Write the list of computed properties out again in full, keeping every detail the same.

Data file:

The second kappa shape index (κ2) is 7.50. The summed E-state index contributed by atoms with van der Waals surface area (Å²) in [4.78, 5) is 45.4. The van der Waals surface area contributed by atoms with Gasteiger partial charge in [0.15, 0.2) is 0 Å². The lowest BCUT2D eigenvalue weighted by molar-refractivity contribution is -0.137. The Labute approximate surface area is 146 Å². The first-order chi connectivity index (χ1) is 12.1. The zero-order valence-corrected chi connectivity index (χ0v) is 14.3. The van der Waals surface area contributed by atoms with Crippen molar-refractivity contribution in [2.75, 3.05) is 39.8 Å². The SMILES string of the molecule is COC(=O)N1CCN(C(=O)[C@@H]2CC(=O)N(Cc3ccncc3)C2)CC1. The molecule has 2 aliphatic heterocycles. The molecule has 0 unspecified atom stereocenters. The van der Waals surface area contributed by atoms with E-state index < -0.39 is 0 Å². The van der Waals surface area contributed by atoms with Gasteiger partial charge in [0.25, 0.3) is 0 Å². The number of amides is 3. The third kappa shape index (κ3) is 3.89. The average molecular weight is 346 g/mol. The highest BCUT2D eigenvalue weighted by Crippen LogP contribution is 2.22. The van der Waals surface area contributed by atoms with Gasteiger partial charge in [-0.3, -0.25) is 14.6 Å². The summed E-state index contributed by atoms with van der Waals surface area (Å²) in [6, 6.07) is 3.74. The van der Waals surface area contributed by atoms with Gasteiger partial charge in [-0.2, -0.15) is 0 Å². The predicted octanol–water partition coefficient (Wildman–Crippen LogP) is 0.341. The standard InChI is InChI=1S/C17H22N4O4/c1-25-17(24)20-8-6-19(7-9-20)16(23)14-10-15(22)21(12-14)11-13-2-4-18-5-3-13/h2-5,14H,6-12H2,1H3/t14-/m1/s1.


The second kappa shape index (κ2) is 7.50. The summed E-state index contributed by atoms with van der Waals surface area (Å²) in [4.78, 5) is 45.4. The van der Waals surface area contributed by atoms with Gasteiger partial charge in [0.15, 0.2) is 0 Å². The lowest BCUT2D eigenvalue weighted by molar-refractivity contribution is -0.137. The Labute approximate surface area is 146 Å². The first-order chi connectivity index (χ1) is 12.1. The zero-order valence-corrected chi connectivity index (χ0v) is 14.3. The van der Waals surface area contributed by atoms with Crippen molar-refractivity contribution in [2.75, 3.05) is 39.8 Å². The SMILES string of the molecule is COC(=O)N1CCN(C(=O)[C@@H]2CC(=O)N(Cc3ccncc3)C2)CC1. The molecule has 2 aliphatic heterocycles. The molecule has 0 unspecified atom stereocenters. The van der Waals surface area contributed by atoms with E-state index < -0.39 is 0 Å². The van der Waals surface area contributed by atoms with Gasteiger partial charge in [0.25, 0.3) is 0 Å². The number of amides is 3. The third kappa shape index (κ3) is 3.89. The average molecular weight is 346 g/mol. The highest BCUT2D eigenvalue weighted by Crippen LogP contribution is 2.22. The van der Waals surface area contributed by atoms with Gasteiger partial charge in [-0.3, -0.25) is 14.6 Å². The summed E-state index contributed by atoms with van der Waals surface area (Å²) in [6, 6.07) is 3.74. The van der Waals surface area contributed by atoms with Gasteiger partial charge in [-0.2, -0.15) is 0 Å². The predicted octanol–water partition coefficient (Wildman–Crippen LogP) is 0.341. The standard InChI is InChI=1S/C17H22N4O4/c1-25-17(24)20-8-6-19(7-9-20)16(23)14-10-15(22)21(12-14)11-13-2-4-18-5-3-13/h2-5,14H,6-12H2,1H3/t14-/m1/s1.